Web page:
Environmental Science and Pollution Research

, Volume 23, Issue 14, pp 13591–13597 | Cite as

Long-term persistence of seeded grass species: an unwanted side effect of ecological restoration

  • Knut RydgrenEmail author
  • Inger Auestad
  • Liv Norunn Hamre
  • Dagmar Hagen
  • Line Rosef
  • Gudrun Skjerdal
How can we restore the biodiversity and ecosystem services in mining and industrial sites?


Spoil heaps are the visible footprint of hydropower production, particularly in vulnerable alpine environments. Speeding up vegetation development by seeding commercial grass species has been a common restoration practice for the last 50 years, but we lack information on whether seeded species decline and allow native plant cover to develop. We visually estimated cover of native vascular plants and five seeded grass species (Agrostis capillaris, Festuca ovina, Festuca rubra, Schedonorus pratensis and Phleum pratense) on eight spoil heaps at different elevations (boreal–alpine zone) in western Norway. Spoil heap vegetation was censused twice (9–20 and 24–36 years after spoil heap construction); the undisturbed surrounding vegetation was also censused on the second occasion. Total cover on the spoil heaps showed some increase, but remained far below that in surrounding areas. Cover of seeded grass species in the surroundings was low (but not negligible), indicating suboptimal establishment ability. Seeded species usually covered less than 20 % of the spoil heaps, and only F. rubra, F. ovina and A. capillaris contributed substantially. Proportional cover indicated better initial establishment by seeded species, but their cover decreased between the censuses on all but the highest located spoil heap. The persistence of seeded grass species is problematic, and despite the decrease in proportional cover, they are likely to persist for decades on spoil heaps, posing a risk of invasion of surrounding areas. We therefore recommend replacing the practice of seeding with more appropriate restoration measures.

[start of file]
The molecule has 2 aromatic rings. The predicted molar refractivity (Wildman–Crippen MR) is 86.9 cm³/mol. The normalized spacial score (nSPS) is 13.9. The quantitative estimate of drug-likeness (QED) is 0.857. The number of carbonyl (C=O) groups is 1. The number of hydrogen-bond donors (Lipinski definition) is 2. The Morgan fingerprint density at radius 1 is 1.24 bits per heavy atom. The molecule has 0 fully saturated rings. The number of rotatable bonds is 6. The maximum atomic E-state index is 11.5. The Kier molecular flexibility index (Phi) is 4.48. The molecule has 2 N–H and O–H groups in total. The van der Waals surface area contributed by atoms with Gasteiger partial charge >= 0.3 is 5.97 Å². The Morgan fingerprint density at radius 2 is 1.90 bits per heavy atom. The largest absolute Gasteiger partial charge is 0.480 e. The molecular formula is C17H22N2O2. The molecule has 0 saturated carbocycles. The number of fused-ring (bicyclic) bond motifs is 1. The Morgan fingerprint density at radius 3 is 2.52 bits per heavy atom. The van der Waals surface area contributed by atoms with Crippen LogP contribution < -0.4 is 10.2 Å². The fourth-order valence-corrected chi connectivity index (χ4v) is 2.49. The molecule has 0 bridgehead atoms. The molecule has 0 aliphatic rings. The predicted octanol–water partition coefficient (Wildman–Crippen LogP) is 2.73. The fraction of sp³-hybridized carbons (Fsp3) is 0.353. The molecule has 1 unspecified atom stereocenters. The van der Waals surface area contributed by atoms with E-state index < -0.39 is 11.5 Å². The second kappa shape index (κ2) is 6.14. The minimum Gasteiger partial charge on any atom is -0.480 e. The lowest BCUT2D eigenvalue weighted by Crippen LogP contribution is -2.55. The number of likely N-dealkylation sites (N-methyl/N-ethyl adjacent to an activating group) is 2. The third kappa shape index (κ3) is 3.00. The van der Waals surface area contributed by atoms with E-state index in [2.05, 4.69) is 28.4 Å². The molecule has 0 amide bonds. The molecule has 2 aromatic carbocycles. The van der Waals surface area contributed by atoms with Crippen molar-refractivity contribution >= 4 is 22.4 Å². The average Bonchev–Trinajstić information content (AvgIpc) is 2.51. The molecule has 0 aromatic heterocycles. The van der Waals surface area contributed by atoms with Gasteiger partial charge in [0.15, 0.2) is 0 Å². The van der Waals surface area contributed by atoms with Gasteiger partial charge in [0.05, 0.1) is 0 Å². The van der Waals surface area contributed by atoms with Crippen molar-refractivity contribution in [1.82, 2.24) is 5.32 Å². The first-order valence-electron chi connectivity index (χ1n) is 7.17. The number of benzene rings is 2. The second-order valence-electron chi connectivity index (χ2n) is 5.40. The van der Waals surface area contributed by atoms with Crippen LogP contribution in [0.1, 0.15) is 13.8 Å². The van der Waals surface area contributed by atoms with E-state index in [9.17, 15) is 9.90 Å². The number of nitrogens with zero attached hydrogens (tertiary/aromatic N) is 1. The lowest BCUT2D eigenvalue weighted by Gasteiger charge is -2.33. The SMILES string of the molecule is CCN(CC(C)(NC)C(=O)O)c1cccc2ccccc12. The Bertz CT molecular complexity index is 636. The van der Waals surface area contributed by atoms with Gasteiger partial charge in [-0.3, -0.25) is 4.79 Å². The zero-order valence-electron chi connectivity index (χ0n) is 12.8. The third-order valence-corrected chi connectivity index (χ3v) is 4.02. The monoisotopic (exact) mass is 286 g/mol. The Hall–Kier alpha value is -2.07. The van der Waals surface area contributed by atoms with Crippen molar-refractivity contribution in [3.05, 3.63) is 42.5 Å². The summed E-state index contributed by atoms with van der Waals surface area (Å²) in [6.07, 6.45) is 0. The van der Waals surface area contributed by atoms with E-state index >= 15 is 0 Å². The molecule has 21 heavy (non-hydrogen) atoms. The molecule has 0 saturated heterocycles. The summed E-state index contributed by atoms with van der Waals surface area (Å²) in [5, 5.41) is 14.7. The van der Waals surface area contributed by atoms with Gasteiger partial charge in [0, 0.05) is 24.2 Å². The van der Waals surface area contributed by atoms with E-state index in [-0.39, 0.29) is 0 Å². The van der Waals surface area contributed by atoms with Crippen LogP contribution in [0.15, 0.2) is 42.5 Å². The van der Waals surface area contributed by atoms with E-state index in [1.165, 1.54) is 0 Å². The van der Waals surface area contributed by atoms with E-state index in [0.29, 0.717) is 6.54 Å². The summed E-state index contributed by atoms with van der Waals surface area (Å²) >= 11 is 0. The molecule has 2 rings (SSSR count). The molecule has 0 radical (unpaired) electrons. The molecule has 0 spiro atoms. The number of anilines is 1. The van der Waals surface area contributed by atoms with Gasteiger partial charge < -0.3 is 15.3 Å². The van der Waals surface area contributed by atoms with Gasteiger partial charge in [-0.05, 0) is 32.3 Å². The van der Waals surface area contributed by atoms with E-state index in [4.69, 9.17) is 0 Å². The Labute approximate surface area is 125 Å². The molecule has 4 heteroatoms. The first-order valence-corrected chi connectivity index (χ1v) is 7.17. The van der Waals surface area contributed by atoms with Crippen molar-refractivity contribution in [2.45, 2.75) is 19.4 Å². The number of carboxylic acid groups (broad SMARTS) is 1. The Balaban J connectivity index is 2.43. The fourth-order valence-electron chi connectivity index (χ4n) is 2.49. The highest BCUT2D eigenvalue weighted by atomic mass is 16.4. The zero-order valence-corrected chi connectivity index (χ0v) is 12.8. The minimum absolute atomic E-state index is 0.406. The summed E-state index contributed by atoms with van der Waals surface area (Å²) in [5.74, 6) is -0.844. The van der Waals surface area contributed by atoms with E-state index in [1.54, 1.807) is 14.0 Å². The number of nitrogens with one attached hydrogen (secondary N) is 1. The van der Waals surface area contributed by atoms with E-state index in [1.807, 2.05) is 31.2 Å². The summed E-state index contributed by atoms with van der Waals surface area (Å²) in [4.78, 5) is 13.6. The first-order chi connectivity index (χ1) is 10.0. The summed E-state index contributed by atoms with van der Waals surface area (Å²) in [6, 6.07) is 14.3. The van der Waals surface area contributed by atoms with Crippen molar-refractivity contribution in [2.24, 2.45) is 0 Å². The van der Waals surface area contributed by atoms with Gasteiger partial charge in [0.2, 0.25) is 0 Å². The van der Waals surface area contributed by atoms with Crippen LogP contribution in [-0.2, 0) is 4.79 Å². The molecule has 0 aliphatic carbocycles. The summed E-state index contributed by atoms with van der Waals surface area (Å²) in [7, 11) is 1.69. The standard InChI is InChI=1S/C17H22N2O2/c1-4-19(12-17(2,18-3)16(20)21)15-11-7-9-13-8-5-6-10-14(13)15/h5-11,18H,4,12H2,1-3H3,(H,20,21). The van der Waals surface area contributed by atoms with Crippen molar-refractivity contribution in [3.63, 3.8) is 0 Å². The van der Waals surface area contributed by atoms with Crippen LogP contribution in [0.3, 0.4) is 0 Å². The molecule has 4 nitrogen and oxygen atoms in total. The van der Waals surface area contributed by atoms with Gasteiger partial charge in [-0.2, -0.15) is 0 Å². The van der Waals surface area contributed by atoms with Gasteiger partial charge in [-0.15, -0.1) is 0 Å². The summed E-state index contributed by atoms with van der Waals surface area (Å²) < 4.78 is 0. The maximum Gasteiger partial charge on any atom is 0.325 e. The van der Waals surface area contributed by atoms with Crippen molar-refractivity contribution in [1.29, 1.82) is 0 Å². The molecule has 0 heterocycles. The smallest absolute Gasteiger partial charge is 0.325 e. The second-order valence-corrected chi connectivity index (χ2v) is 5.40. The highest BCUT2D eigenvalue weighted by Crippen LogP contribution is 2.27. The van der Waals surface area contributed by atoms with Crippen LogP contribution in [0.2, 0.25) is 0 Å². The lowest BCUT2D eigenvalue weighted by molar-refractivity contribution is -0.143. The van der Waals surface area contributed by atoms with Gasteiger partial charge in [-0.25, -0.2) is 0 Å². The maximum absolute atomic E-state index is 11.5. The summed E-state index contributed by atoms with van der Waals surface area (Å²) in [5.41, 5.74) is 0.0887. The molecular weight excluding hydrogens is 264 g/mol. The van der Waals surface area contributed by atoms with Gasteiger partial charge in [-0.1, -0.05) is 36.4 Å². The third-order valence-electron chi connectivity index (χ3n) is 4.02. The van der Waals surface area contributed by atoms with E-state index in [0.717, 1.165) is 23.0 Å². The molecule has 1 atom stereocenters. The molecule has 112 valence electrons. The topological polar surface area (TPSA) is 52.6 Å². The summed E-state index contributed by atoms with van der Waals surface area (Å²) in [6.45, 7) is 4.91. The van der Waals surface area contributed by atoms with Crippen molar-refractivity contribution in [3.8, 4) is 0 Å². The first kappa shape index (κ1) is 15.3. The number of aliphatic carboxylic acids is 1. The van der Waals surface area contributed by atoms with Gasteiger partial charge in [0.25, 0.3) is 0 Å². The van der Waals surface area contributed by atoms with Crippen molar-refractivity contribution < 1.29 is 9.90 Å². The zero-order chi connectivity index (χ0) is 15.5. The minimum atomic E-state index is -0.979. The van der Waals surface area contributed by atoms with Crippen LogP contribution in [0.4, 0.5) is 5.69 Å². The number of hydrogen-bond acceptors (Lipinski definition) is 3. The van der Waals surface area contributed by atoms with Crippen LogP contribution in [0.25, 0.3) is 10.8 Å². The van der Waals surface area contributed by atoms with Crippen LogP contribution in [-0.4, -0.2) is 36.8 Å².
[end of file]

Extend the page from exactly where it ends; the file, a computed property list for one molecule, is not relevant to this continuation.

Management implications Invasion Persistence Restoration Seeding Spoil heaps Succession Vegetation 



We would like to thank Energy Norway, the Norwegian Water Resources and Energy Directorate, Statkraft Energi, E-CO Energi, BKK Produksjon, Sira-Kvina kraftselskap, Østfold Energi and SKS Produksjon and the Research Council of Norway (project no. 208024 ECONADA) for the financial support. We are also grateful to Ulrike Hanssen, André F. Husabø, Bente Karin Husabø and Silje F. Husabø for the assistance with the field work, to Marte S. Lilleng and Jochim P. Töpper for the advice on the statistical methods, and to Alison Coulthard for the language editing.

Supplementary material

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Copyright information

© Springer-Verlag Berlin Heidelberg 2015

Authors and Affiliations

  • Knut Rydgren
    • 1
    Email author
  • Inger Auestad
    • 1
  • Liv Norunn Hamre
    • 1
  • Dagmar Hagen
    • 2
  • Line Rosef
    • 3
  • Gudrun Skjerdal
    • 1
  1. 1.Faculty of Engineering and ScienceSogn og Fjordane University CollegeSogndalNorway
  2. 2.Norwegian Institute for Nature ResearchTrondheimNorway
  3. 3.Department of Plant ScienceNorwegian University of Life SciencesÅsNorway

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